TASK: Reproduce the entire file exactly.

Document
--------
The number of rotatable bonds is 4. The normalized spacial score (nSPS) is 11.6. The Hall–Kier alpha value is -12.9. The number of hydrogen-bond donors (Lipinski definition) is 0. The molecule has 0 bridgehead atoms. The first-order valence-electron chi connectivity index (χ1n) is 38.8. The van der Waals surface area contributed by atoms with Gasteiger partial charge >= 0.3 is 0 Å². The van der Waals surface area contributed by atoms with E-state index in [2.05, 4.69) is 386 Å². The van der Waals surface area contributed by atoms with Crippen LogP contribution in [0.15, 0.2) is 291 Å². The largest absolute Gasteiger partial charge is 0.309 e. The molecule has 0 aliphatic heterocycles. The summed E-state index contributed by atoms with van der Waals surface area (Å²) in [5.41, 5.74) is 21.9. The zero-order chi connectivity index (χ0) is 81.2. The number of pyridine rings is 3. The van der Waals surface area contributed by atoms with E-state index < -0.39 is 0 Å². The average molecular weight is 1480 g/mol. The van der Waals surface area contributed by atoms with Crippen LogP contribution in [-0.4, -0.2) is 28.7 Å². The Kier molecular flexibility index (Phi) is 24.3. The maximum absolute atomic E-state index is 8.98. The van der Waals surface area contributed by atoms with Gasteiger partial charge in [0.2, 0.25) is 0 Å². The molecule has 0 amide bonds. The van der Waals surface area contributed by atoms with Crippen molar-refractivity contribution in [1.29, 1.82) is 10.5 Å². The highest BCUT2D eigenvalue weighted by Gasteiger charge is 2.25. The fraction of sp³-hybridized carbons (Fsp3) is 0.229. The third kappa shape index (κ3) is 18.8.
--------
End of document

The number of rotatable bonds is 4. The normalized spacial score (nSPS) is 11.6. The Hall–Kier alpha value is -12.9. The number of hydrogen-bond donors (Lipinski definition) is 0. The molecule has 0 bridgehead atoms. The first-order valence-electron chi connectivity index (χ1n) is 38.8. The van der Waals surface area contributed by atoms with Gasteiger partial charge >= 0.3 is 0 Å². The van der Waals surface area contributed by atoms with E-state index in [2.05, 4.69) is 386 Å². The van der Waals surface area contributed by atoms with Crippen LogP contribution in [0.15, 0.2) is 291 Å². The largest absolute Gasteiger partial charge is 0.309 e. The molecule has 0 aliphatic heterocycles. The summed E-state index contributed by atoms with van der Waals surface area (Å²) in [5.41, 5.74) is 21.9. The zero-order chi connectivity index (χ0) is 81.2. The number of pyridine rings is 3. The van der Waals surface area contributed by atoms with E-state index < -0.39 is 0 Å². The average molecular weight is 1480 g/mol. The van der Waals surface area contributed by atoms with Crippen LogP contribution in [-0.4, -0.2) is 28.7 Å². The Kier molecular flexibility index (Phi) is 24.3. The maximum absolute atomic E-state index is 8.98. The van der Waals surface area contributed by atoms with Gasteiger partial charge in [0.2, 0.25) is 0 Å². The molecule has 0 amide bonds. The van der Waals surface area contributed by atoms with Crippen molar-refractivity contribution in [1.29, 1.82) is 10.5 Å². The highest BCUT2D eigenvalue weighted by Gasteiger charge is 2.25. The fraction of sp³-hybridized carbons (Fsp3) is 0.229. The third kappa shape index (κ3) is 18.8.